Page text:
As anticipated, I spotted several slow-moving humanoid shapes aimlessly wandering about, some of them clinging to the buildings while others seemed to trek into the forest. While the untrained observer would no doubt assume their movements random and thoughtless, I had been studying the monsters for long enough to know the truth.

They were hunting.

I've spent enough time among the infected to realize that they possess some sort of sixth sense, an ability to somehow subconsciously sense the presence of uninfected humans. They never show any deliberate intent unless they're actively pursuing a victim, but their wayward meandering seems to slowly draw them closer to their victims. I'm hoping it's just some kind of subconscious reliance on their sense of smell or something, and not something more off-the-wall, like telepathy or some nonsense. I don't think I could deal with telepathic zombies.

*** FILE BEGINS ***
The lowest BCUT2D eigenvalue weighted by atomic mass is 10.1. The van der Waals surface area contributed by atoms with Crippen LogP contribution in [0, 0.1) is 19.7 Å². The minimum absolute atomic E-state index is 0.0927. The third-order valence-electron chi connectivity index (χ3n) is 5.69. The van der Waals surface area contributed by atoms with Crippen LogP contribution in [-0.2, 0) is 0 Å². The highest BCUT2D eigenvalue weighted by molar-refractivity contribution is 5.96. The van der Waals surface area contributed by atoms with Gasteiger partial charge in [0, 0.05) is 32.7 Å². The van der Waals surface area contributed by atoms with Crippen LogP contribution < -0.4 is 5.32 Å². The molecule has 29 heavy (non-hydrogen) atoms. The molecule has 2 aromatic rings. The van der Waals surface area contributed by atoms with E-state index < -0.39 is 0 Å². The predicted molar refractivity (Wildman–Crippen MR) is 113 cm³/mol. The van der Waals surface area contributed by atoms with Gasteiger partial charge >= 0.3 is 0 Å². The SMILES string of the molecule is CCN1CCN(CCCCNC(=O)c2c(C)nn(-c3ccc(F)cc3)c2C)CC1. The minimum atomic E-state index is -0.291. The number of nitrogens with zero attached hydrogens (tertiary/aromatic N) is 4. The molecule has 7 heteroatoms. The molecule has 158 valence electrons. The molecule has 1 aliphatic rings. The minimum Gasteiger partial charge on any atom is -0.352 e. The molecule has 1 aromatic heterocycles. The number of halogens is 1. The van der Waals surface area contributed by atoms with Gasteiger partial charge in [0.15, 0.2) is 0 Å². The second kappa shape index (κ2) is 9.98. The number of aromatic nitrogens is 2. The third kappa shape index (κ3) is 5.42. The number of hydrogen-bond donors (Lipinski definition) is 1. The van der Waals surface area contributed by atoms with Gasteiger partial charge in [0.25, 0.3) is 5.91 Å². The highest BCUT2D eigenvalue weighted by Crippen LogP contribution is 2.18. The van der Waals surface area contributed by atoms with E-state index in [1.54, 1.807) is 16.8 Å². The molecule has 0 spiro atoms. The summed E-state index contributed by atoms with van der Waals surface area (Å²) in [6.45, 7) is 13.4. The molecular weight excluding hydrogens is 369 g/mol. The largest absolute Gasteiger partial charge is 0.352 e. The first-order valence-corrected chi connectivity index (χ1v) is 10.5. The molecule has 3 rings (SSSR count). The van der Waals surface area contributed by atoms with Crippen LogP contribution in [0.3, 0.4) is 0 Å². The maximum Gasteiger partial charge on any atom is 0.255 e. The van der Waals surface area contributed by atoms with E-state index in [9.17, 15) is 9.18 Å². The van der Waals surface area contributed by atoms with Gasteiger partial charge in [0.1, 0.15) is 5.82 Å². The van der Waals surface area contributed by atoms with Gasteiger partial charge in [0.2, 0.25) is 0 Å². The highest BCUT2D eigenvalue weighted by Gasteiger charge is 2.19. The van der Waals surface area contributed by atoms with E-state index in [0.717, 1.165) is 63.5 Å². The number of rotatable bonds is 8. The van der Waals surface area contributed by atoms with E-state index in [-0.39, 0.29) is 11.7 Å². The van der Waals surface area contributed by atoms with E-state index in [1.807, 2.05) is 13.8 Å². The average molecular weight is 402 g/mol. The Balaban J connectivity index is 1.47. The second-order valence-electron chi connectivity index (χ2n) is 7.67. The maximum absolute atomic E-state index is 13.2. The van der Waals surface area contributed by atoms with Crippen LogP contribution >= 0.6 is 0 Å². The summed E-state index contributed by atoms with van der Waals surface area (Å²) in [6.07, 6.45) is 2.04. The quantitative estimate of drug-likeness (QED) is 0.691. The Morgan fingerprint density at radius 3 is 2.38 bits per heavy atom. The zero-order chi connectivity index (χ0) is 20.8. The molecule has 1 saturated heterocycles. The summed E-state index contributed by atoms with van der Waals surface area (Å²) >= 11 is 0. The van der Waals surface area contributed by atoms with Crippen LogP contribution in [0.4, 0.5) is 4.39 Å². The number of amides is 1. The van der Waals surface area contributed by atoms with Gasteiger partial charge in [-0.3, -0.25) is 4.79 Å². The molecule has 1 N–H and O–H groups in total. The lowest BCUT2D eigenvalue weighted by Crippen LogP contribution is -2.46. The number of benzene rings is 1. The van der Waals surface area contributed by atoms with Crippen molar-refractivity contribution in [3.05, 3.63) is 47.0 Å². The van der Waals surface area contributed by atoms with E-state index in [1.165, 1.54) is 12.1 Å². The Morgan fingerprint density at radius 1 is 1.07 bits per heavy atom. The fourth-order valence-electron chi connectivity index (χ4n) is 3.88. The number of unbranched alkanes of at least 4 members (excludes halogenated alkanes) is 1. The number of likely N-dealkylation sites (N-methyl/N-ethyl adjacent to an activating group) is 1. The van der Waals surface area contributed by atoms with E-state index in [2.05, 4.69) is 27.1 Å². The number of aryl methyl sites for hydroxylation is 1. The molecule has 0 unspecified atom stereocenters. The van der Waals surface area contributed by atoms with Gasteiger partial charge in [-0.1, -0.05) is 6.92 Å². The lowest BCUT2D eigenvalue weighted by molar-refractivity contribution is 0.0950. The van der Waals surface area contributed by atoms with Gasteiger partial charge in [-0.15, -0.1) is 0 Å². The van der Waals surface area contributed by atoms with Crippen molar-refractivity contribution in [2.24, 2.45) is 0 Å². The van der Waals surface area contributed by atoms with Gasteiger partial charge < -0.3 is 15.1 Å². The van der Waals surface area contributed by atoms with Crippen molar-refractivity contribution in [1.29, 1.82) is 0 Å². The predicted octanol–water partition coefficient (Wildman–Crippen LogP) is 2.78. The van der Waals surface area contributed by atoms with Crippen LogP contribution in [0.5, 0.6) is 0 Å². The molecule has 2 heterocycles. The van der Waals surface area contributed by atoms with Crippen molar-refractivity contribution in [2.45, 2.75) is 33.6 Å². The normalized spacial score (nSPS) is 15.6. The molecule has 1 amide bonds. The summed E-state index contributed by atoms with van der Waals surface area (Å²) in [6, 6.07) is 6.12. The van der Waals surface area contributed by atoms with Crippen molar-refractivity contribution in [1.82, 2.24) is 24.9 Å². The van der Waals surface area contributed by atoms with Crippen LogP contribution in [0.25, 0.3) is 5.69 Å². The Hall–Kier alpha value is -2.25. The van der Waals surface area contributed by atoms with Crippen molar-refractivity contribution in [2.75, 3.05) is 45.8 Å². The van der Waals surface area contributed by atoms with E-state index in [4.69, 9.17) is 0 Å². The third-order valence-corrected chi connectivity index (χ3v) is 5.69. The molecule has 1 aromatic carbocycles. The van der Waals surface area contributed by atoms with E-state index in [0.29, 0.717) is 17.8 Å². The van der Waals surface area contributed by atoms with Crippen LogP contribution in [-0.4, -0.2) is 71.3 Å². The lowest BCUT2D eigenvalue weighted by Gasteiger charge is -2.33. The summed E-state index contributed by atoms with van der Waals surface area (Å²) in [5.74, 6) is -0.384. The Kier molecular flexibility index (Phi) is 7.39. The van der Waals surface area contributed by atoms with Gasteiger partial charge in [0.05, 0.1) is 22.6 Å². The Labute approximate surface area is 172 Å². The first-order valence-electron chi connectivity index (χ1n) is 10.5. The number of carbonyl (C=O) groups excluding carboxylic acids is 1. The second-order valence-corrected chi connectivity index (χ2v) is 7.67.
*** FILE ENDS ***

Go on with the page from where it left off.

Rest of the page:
I was careful when I approached the supermarket. Coming down the hill from Klen mountain, I immediately hugged a brown picket fence, using the shadows it cast for additional cover. The infected may have superhuman endurance, but their eyesight and hearing are no better than ours, and since they're usually not all that attentive, sneaking past them at night is surprisingly easy. I continued up the fence until I reached the corner, only to find myself face-to-face - rather, face-to-groin - with an infected. It was an older man, I would guess in his late fifties, though the gaunt condition of his skin caused by the infection made it hard to tell. He wore a simple suit, a brown jacket and brown pants, with a blue shirt, and despite my proximity, he didn't seem to notice me as she shambled on by. I fought to keep my breathing calm and quiet as he wandered off into the clearing to my right.